If gentrification is your issue, you can fit it into this scenario quite easily.  I think it highlights the more general context for gentrification: a consumerist, commitment-free relationship to place.  This kind of relationship to place isn’t a sustainable basis for ABUR, unless the latter is only a code word for “rising property values.”  It’s also not a sustainable basis for great art.  Consider the navel-gazing handwringing we see in the manifestos, debates, and scholarship that fall under the umbrella ofhipster studies.  Within the music itself, the dialectical yearning for/detachment from authenticity that has informed rock music since punk rock — and which, if you ask me, has made for often boring, solipsistic art of late — reflects this contradiction of the new urban economy.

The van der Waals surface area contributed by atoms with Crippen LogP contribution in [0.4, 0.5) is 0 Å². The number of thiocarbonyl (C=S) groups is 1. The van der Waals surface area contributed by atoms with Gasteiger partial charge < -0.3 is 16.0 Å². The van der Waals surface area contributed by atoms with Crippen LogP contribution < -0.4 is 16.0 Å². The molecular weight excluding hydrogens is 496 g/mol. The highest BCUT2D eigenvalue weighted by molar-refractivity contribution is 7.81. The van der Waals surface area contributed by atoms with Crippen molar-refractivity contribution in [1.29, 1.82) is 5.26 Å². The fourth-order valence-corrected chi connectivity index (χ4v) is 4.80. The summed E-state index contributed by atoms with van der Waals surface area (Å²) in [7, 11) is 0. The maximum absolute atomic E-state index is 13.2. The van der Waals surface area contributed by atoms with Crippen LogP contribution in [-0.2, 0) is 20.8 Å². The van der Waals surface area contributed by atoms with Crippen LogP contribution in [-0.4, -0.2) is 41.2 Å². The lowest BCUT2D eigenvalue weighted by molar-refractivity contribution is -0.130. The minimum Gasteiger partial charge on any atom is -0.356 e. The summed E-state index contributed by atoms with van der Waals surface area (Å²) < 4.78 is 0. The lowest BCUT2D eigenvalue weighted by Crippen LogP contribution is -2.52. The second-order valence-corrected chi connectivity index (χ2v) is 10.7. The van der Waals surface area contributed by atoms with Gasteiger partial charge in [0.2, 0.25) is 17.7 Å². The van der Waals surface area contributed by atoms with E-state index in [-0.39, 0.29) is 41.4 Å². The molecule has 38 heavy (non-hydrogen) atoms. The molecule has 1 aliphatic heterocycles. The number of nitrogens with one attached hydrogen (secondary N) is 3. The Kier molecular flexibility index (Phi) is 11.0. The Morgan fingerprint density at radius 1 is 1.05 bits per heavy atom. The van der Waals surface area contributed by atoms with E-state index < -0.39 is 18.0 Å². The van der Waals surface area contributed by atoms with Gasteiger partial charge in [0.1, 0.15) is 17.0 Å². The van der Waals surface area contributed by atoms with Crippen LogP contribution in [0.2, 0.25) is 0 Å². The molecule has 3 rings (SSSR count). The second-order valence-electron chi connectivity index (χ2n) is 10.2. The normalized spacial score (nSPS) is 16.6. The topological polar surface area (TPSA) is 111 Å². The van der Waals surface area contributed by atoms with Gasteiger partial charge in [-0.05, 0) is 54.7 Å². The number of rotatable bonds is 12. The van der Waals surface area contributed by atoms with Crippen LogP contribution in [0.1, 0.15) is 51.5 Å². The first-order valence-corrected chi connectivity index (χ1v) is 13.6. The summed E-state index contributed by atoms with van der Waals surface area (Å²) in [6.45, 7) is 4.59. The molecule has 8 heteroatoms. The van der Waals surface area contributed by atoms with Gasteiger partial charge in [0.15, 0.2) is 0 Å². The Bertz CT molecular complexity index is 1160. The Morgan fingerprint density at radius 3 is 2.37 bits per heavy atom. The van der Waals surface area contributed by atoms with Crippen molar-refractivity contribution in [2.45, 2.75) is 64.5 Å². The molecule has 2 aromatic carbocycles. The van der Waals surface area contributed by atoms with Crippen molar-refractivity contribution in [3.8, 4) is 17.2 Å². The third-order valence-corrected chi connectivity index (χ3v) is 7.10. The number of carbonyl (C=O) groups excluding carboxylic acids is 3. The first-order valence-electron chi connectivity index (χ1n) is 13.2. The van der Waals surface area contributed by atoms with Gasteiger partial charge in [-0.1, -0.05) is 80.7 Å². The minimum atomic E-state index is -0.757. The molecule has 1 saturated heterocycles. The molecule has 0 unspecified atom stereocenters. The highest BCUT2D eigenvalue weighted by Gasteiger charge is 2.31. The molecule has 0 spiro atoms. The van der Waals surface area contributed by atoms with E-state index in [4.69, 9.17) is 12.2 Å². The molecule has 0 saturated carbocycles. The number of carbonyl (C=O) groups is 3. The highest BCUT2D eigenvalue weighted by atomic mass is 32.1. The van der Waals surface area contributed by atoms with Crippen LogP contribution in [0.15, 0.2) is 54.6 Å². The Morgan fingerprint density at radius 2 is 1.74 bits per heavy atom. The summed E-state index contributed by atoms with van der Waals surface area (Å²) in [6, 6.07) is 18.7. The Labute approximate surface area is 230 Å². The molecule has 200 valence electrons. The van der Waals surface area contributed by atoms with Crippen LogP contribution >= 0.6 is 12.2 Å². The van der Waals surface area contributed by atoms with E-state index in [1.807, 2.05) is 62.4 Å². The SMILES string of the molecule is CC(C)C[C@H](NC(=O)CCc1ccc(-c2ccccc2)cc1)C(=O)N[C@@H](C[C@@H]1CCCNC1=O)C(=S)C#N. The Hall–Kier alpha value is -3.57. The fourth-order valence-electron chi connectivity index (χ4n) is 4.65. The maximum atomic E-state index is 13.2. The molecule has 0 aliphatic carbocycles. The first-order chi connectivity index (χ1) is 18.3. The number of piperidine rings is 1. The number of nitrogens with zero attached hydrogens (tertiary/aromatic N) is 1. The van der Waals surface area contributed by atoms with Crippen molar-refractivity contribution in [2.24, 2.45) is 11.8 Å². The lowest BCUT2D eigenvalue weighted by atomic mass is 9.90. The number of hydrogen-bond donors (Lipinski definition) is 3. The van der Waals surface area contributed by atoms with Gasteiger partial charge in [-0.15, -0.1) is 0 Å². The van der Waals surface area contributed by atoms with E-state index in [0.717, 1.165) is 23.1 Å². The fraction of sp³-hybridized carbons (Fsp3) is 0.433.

Why are musicians in such a hurry to leave the places that shape their creative impetus: the places where they grew up, maybe went to college, or where family and friends live?  Yes, we know from the baby-boomer rock legends how alienating, conformist, or dull the suburbs, towns, or dismal cities they hailed from could be.  However, in case no one has noticed, those qualities can now be found in so-called thriving cities as well.  As musicians and other creative types persist in striking out for uncharted terrains of authenticity — maybe it’s the countryside, maybe Detroit — it begs the question, What happens if they just stay put?  Perhaps this way lies the accomplishment of ABUR’s loftier ambitions: the stimulation of creative milieus, efficient use of the creative resources and infrastructure already in place, the development of genuinely local styles and local traditions, the cultivation and integration of local talent into a meaningful enterprise.  Maybe some property values would even rise when all is said and done, who knows?

The proposal